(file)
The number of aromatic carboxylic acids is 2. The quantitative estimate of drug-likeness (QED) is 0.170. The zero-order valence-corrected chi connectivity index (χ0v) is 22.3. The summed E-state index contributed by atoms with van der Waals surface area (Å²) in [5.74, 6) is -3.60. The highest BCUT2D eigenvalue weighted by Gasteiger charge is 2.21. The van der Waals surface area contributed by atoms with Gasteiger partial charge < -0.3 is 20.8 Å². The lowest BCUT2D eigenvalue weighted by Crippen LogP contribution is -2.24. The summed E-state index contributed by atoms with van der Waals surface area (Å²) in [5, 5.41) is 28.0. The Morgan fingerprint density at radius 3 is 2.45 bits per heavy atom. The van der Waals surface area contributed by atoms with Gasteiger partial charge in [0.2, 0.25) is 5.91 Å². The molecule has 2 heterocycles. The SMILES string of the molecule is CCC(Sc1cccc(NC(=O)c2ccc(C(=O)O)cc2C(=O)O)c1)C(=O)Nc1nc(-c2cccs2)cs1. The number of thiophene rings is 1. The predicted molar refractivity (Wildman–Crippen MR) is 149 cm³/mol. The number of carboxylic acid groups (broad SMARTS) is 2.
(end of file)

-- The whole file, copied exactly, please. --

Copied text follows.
The number of aromatic carboxylic acids is 2. The quantitative estimate of drug-likeness (QED) is 0.170. The zero-order valence-corrected chi connectivity index (χ0v) is 22.3. The summed E-state index contributed by atoms with van der Waals surface area (Å²) in [5.74, 6) is -3.60. The highest BCUT2D eigenvalue weighted by Gasteiger charge is 2.21. The van der Waals surface area contributed by atoms with Gasteiger partial charge < -0.3 is 20.8 Å². The lowest BCUT2D eigenvalue weighted by Crippen LogP contribution is -2.24. The summed E-state index contributed by atoms with van der Waals surface area (Å²) in [5, 5.41) is 28.0. The Morgan fingerprint density at radius 3 is 2.45 bits per heavy atom. The van der Waals surface area contributed by atoms with Gasteiger partial charge in [0.2, 0.25) is 5.91 Å². The molecule has 2 heterocycles. The SMILES string of the molecule is CCC(Sc1cccc(NC(=O)c2ccc(C(=O)O)cc2C(=O)O)c1)C(=O)Nc1nc(-c2cccs2)cs1. The number of thiophene rings is 1. The predicted molar refractivity (Wildman–Crippen MR) is 149 cm³/mol. The number of carboxylic acid groups (broad SMARTS) is 2.